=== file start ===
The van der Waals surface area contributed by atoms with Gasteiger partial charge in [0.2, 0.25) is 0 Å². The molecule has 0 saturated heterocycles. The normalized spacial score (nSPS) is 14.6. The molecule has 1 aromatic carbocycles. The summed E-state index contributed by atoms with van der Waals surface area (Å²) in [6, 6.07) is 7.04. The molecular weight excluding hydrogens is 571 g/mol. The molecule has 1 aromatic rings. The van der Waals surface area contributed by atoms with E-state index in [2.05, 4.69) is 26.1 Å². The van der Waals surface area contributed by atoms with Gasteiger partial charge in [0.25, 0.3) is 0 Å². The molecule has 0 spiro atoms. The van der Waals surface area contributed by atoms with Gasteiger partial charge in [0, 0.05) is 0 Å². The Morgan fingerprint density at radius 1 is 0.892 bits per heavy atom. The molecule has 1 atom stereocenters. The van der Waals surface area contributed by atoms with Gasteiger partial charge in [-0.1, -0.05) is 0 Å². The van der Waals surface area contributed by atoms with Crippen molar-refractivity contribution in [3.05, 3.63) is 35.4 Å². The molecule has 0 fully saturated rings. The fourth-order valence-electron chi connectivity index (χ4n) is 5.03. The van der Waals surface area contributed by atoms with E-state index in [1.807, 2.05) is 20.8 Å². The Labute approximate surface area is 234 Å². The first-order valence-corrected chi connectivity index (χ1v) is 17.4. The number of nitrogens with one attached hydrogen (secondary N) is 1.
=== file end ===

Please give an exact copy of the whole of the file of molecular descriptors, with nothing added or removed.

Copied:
The van der Waals surface area contributed by atoms with Gasteiger partial charge in [0.2, 0.25) is 0 Å². The molecule has 0 saturated heterocycles. The normalized spacial score (nSPS) is 14.6. The molecule has 1 aromatic carbocycles. The summed E-state index contributed by atoms with van der Waals surface area (Å²) in [6, 6.07) is 7.04. The molecular weight excluding hydrogens is 571 g/mol. The molecule has 1 aromatic rings. The van der Waals surface area contributed by atoms with E-state index in [2.05, 4.69) is 26.1 Å². The van der Waals surface area contributed by atoms with Gasteiger partial charge in [0.25, 0.3) is 0 Å². The molecule has 0 spiro atoms. The van der Waals surface area contributed by atoms with Gasteiger partial charge in [0, 0.05) is 0 Å². The Morgan fingerprint density at radius 1 is 0.892 bits per heavy atom. The molecule has 1 atom stereocenters. The van der Waals surface area contributed by atoms with Gasteiger partial charge in [-0.1, -0.05) is 0 Å². The van der Waals surface area contributed by atoms with Crippen molar-refractivity contribution in [3.05, 3.63) is 35.4 Å². The molecule has 0 fully saturated rings. The fourth-order valence-electron chi connectivity index (χ4n) is 5.03. The van der Waals surface area contributed by atoms with E-state index in [1.807, 2.05) is 20.8 Å². The Labute approximate surface area is 234 Å². The first-order valence-corrected chi connectivity index (χ1v) is 17.4. The number of nitrogens with one attached hydrogen (secondary N) is 1.